Many important qualities can contribute to our achievements and happiness, but self-discipline – whether in terms of our work, relationships, or health – is the number one trait needed to accomplish goals, lead a healthy lifestyle, and be happy.
Self-discipline – the ability to make yourself do things you know you should do even when you do not want to.
According to a 2013 study by Wilhelm Hoffman, people with a higher degree of self-control are happier than those without. The study found that self-disciplined subjects were more capable of dealing with goal conflicts, and are able to make positive decisions more easily. They didn’t allow impulses or feelings dictate their choices. Instead, they made informed, rational decisions daily, and as a result, they were happier and more satisfied with their lives.
In my opinion, self-discipline is also one of the strongest driving forces on Earth. It can move mountains, create something out of nothing, and change countless people’s lives. But to do any of that you need to have a powerful reason why, because when things get tough, and they certainly will, motivation quotes, wishes, and labile reasons won’t help.
Many of us suffer from problems caused by a lack of self-discipline.
We are not born with self-discipline – it’s learned behavior. And just like any other skill, it requires daily practice and repetition. To improve self-discipline, try these 5 proven steps to gain better control, establish good habits, break bad ones, and make simple changes to everyday routine.
Your Why is a lighthouse, the guiding principle why you want to do what you want to do. Do you want to improve your life? To have better health, relationships, or to finally pursue your dreams? Or you just want to finish the task at hand. The desire to accomplish something must be stronger than the temptation to give up, therefore your why must be powerful.
Your Why changes, as the tasks change, and you can have thousands of whys.
Once you understand your Why, how-and-what becomes easier. Your Why becomes your most powerful motivator, fuels the fire and helps you focus on what matters.
No matter how strong your Why is, sometimes we all need a little push. Reminders can help immensely.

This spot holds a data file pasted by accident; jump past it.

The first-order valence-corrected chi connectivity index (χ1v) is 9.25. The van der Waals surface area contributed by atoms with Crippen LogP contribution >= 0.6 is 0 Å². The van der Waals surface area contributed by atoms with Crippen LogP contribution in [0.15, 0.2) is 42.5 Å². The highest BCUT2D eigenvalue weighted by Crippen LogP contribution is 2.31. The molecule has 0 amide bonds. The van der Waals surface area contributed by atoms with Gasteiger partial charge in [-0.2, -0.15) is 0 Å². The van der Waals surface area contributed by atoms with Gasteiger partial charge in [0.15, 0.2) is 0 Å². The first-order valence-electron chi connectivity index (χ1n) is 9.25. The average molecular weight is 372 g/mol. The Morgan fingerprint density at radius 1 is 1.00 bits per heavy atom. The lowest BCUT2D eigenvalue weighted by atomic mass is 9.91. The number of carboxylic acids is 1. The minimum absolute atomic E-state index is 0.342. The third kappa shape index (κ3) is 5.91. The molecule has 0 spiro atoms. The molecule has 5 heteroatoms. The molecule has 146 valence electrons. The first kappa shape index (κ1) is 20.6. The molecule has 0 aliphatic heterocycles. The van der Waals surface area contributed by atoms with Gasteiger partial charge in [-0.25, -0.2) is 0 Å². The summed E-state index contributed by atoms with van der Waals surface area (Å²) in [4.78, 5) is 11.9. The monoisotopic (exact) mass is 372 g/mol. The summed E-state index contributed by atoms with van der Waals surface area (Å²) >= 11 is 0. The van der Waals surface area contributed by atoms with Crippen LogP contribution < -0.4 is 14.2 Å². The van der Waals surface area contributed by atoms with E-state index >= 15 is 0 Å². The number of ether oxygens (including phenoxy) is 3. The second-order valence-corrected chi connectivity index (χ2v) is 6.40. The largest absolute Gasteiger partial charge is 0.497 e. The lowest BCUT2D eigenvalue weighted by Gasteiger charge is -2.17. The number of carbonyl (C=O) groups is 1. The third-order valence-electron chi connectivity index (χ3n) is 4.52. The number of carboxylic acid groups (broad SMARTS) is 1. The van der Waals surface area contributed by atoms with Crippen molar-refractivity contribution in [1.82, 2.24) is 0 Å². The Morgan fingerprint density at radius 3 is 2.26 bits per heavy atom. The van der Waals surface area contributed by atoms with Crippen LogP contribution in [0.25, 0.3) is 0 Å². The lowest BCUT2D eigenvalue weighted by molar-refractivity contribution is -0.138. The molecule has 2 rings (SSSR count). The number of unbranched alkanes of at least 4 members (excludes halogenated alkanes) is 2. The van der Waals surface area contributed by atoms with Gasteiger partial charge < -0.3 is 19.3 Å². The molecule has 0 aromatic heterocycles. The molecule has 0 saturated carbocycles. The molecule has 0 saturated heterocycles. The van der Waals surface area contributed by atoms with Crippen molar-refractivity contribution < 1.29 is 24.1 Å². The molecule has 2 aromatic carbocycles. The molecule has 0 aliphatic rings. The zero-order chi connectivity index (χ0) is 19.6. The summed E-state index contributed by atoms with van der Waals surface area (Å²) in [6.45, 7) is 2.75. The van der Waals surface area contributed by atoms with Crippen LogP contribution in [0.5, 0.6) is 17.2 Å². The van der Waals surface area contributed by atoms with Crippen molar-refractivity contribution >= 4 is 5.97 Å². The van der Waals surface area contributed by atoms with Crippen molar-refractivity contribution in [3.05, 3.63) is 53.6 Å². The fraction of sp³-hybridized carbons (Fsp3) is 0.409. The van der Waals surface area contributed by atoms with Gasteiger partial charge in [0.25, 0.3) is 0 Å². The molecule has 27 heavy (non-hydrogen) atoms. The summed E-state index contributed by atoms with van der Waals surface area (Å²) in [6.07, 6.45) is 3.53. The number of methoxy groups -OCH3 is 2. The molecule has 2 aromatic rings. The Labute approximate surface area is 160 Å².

Put a note on the bathroom mirror or somewhere else. Set a reminder or two on your phone or computer. Ask someone in your life to support and help you. It can be a spouse, best friend, parent, roommate, or even a kid. Ask them to remind you, to ask you about it regularly, and to encourage you when you feel like quitting.
How do you eat an elephant? One bite at a time.
Start small. Otherwise, the chances of failure and quitting are high. It doesn’t matter how small the action is as long as you go in the right direction. Action inspires action and momentum creates more momentum.
Break bigger tasks, goals, and projects into small actionable 5-15 minutes tasks/actions. Make it so easy you can’t say no. If you feel like continuing after this time, go for it.
Want to run a marathon? Start walking every day for 5 to 15 minutes.
Want to start eating healthier? Identify one little change you can make in your diet.
Want to write a book? Just write a few sentences.
Have a work or school presentation? Create the first slide.
Having your own business is long wanted dream? Google ‘how to start a business’, and start reading.
Never underestimate the power of small acts. Small acts, when multiplied, can change your life and the world.
Once you start doing something good for your life, make it a habit. Soon you will stop using decision-making skills and willpower and instead function on auto-pilot. Then your only task must be not to break a streak of good habits. Show up every day and do what you need to do. With time, you will master the formation of new habits, and self-discipline will become a normal part of your life.
Repeat all the steps above again and again. Repetition is a mother of skill, and father of action. Self-discipline shouldn’t require a Herculean effort either (and if it does, it’s not sustainable). It simply requires a normal amount of effort, managed effectively.
Is it going to be painful to follow those 5 steps to master self-discipline? Yes, it will. I’m not going to lie to you. But the pain won’t have its meaning anymore. It will have a purpose. And that makes all the difference. You choose to pursue it rather than run from it. And with every pursuit, your self-discipline muscle gets stronger and stronger.
You’re ambitious, driven, and ready to reach your goals. There will always be a reason you can’t do something. And there’s always a reason you can. You get to choose.
Henry Ford said:
Improved self-discipline will allow you to live a freer and happier life by helping you make rational, rather than emotional choices.
By building self-discipline you’re building a good relationship with yourself. You’re building trust. Each time you want to procrastinate, say to yourself: “I keep promises to myself. I am worthy of my trust.” By building self-discipline you’re changing your life.
P.S.: Even with all the best intentions and well-laid plans, sometimes you will fail. It’s inevitable. But don’t be hard on yourself when it happens. It’s nothing more than a bump on the road. Reorganize, remember your why, and do whatever it takes to get back on track.
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